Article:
Manufacturing keeps stocks steady near record highs
NEW YORK — The stock market held close to record levels Monday as a report showed that manufacturing remains on sound footing in the United States even as other parts of the global economy struggle. Falling oil prices weighed on energy stocks.
The manufacturing sector rebounded last month, matching a three-year high, according to The Institute for Supply Management, a trade group of purchasing managers. The report was preceded by downbeat manufacturing readings from China and Europe, feeding concern that growth in these regions could slide.
The sluggishness overseas “put a little damper on the U.S. data,” said Brad Sorensen, director of market and sector analysis at the Schwab Center for Financial Research. “Really, where the concern lies, at this point, is overseas.”
Stocks are trading near record levels as strong company earnings helped the stock market recover from an early October slump. The market closed at an all-time high Friday when the Bank of Japan surprised investors by announcing it would increase its bond and asset purchases in an effort to stave off deflation.
The Standard & Poor’s 500 index fell 0.24 points, or less than 0.1 percent, to 2,017.81. The Dow Jones industrial average dropped 24.28 points, or 0.1 percent, to 17,366.24. The Nasdaq composite gained 8.17 points, or 0.2 percent, to 4,638.91.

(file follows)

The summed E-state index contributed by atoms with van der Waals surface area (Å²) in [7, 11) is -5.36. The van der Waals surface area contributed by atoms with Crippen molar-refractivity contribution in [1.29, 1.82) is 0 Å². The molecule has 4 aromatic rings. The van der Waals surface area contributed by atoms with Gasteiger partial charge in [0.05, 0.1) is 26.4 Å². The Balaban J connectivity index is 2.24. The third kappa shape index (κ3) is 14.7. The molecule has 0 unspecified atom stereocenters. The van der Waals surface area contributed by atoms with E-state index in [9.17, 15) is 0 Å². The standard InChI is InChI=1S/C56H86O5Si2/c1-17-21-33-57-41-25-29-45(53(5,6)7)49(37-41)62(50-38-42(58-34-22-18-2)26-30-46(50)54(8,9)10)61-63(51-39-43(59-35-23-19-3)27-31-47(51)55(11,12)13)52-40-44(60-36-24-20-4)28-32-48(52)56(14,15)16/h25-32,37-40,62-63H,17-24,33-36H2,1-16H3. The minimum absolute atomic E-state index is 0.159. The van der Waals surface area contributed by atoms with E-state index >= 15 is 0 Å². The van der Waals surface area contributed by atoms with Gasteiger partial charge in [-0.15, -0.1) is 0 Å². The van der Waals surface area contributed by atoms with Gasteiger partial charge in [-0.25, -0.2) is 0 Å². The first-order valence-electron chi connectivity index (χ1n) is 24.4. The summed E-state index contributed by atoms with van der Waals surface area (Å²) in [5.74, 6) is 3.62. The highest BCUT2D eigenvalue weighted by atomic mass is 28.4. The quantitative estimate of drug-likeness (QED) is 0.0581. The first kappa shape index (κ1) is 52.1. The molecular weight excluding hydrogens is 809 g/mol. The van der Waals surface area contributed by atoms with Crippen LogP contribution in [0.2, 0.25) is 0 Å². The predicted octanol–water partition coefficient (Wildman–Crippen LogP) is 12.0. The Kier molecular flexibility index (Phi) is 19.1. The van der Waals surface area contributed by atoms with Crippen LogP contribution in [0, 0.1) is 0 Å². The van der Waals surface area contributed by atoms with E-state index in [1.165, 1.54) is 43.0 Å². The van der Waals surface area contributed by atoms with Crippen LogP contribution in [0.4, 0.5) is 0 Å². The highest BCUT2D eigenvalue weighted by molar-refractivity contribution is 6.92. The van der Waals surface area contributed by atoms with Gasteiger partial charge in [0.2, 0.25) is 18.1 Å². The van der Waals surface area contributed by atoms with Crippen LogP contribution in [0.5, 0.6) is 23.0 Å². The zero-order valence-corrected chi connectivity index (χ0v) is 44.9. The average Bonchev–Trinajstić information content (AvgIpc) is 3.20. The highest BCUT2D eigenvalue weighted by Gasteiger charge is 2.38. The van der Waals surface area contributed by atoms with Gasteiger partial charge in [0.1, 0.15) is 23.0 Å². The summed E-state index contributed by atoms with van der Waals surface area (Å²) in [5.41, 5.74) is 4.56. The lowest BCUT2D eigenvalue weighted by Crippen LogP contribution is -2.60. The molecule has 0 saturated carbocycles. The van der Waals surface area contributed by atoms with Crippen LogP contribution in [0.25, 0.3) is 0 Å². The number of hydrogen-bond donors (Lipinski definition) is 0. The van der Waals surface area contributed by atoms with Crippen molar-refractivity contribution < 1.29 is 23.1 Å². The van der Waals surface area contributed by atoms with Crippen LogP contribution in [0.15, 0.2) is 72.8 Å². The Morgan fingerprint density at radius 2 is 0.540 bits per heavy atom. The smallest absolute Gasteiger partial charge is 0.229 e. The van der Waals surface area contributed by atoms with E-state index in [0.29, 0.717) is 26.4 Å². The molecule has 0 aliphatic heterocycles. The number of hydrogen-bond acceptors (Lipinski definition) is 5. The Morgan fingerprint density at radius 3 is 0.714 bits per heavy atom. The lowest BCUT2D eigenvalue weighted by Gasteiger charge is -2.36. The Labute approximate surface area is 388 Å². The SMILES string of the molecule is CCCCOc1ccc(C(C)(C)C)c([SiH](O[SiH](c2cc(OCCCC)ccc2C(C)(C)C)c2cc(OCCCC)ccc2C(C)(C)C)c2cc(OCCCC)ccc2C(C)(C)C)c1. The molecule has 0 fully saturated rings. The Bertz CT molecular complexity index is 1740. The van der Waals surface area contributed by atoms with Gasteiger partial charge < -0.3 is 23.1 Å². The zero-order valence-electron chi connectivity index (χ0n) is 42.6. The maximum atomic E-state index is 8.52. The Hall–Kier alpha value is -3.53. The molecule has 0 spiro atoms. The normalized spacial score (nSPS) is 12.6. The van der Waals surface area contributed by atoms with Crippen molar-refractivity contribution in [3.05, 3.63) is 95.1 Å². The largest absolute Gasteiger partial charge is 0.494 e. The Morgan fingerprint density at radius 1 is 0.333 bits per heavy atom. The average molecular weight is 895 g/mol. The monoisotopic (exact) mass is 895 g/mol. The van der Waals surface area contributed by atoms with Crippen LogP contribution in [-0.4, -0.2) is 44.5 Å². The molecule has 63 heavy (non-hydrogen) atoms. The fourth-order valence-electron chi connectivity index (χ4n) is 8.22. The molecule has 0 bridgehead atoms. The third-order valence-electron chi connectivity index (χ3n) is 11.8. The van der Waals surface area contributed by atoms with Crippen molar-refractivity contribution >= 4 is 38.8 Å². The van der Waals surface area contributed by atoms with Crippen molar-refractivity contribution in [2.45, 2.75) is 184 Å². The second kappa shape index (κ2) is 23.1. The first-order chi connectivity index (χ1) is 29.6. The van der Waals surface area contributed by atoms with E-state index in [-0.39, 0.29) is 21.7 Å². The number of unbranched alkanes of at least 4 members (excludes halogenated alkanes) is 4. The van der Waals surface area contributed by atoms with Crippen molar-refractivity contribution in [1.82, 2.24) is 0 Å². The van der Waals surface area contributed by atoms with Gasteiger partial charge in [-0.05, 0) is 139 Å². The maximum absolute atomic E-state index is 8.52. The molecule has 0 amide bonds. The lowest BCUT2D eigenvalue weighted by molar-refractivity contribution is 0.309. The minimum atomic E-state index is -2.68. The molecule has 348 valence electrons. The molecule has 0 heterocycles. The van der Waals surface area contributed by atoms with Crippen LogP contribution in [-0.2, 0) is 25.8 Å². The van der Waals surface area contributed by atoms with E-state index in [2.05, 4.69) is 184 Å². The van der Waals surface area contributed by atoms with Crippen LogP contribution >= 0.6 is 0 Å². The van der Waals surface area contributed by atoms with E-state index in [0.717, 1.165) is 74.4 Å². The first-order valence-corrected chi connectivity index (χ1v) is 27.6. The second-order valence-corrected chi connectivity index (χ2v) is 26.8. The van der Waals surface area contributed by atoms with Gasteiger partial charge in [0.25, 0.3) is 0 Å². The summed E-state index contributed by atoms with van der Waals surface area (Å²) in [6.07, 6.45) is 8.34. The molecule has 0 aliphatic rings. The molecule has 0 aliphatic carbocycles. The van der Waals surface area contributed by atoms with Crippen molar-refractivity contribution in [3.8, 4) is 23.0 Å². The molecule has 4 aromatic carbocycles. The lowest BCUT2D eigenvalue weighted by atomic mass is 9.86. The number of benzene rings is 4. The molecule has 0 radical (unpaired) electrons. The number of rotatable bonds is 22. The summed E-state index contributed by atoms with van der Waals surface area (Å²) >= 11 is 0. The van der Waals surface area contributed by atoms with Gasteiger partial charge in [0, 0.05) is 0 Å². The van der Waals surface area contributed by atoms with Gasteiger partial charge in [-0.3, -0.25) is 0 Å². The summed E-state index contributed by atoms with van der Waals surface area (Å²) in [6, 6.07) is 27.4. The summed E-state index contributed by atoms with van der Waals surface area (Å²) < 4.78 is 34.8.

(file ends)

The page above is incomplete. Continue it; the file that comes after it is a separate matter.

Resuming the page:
Falling energy stocks weighed on the stock market, as the price of U.S. benchmark oil fell to its lowest level in more than two years. Oil slumped on reports that Saudi Arabia is cutting the price it sells oil to America as it tries to maintain its market share, Bloomberg reported.
Benchmark oil dropped $1.76 to close at $78.78 a barrel. Brent crude, the international benchmark, slipped $1.08 to $84.78.
Oil has fallen sharply in recent weeks as global supplies rise while demand for fuel trails earlier expectations.
Energy stocks in the S&P 500 index dropped 1.8 percent. The sector is down 3.3 percent for the year. The sector is the worst performer among the 10 industry groups that make up the S&P 500 index, and the only one to be down for the year.